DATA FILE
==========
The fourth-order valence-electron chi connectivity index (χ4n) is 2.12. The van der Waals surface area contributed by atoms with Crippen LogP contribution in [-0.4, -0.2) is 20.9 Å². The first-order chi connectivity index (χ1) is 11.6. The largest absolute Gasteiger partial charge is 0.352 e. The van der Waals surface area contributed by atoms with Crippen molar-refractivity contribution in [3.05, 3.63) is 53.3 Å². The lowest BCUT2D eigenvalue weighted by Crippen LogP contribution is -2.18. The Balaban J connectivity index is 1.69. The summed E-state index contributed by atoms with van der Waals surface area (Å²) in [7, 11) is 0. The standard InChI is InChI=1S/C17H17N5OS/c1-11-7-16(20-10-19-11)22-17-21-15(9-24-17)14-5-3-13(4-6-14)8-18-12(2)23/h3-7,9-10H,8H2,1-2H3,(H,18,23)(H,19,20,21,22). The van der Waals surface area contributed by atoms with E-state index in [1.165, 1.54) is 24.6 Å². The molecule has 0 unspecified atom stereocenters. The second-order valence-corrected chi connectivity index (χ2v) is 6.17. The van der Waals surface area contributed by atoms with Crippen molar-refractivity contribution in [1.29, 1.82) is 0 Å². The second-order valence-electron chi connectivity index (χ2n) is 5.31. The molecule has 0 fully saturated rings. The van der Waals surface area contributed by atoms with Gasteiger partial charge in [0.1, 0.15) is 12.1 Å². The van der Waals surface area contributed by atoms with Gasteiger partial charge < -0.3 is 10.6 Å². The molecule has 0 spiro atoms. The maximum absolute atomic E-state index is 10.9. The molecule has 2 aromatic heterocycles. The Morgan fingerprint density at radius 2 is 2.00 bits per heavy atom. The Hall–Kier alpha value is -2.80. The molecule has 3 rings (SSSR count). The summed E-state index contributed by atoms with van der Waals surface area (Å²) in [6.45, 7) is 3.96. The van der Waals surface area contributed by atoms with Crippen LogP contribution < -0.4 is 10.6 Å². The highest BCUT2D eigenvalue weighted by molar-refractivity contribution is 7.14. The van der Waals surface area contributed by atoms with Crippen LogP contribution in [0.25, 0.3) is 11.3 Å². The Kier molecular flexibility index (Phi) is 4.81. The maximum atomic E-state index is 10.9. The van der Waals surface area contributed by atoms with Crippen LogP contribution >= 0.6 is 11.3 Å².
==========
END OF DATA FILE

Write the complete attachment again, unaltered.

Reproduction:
The fourth-order valence-electron chi connectivity index (χ4n) is 2.12. The van der Waals surface area contributed by atoms with Crippen LogP contribution in [-0.4, -0.2) is 20.9 Å². The first-order chi connectivity index (χ1) is 11.6. The largest absolute Gasteiger partial charge is 0.352 e. The van der Waals surface area contributed by atoms with Crippen molar-refractivity contribution in [3.05, 3.63) is 53.3 Å². The lowest BCUT2D eigenvalue weighted by Crippen LogP contribution is -2.18. The Balaban J connectivity index is 1.69. The summed E-state index contributed by atoms with van der Waals surface area (Å²) in [7, 11) is 0. The standard InChI is InChI=1S/C17H17N5OS/c1-11-7-16(20-10-19-11)22-17-21-15(9-24-17)14-5-3-13(4-6-14)8-18-12(2)23/h3-7,9-10H,8H2,1-2H3,(H,18,23)(H,19,20,21,22). The van der Waals surface area contributed by atoms with E-state index in [1.165, 1.54) is 24.6 Å². The molecule has 0 unspecified atom stereocenters. The second-order valence-corrected chi connectivity index (χ2v) is 6.17. The van der Waals surface area contributed by atoms with Crippen molar-refractivity contribution in [1.29, 1.82) is 0 Å². The second-order valence-electron chi connectivity index (χ2n) is 5.31. The molecule has 0 fully saturated rings. The van der Waals surface area contributed by atoms with Gasteiger partial charge in [0.1, 0.15) is 12.1 Å². The van der Waals surface area contributed by atoms with Gasteiger partial charge < -0.3 is 10.6 Å². The molecule has 0 spiro atoms. The maximum absolute atomic E-state index is 10.9. The molecule has 2 aromatic heterocycles. The Morgan fingerprint density at radius 2 is 2.00 bits per heavy atom. The Hall–Kier alpha value is -2.80. The molecule has 3 rings (SSSR count). The summed E-state index contributed by atoms with van der Waals surface area (Å²) in [6.45, 7) is 3.96. The van der Waals surface area contributed by atoms with Crippen LogP contribution < -0.4 is 10.6 Å². The highest BCUT2D eigenvalue weighted by molar-refractivity contribution is 7.14. The van der Waals surface area contributed by atoms with Crippen LogP contribution in [0.25, 0.3) is 11.3 Å². The Kier molecular flexibility index (Phi) is 4.81. The maximum atomic E-state index is 10.9. The van der Waals surface area contributed by atoms with Crippen LogP contribution >= 0.6 is 11.3 Å².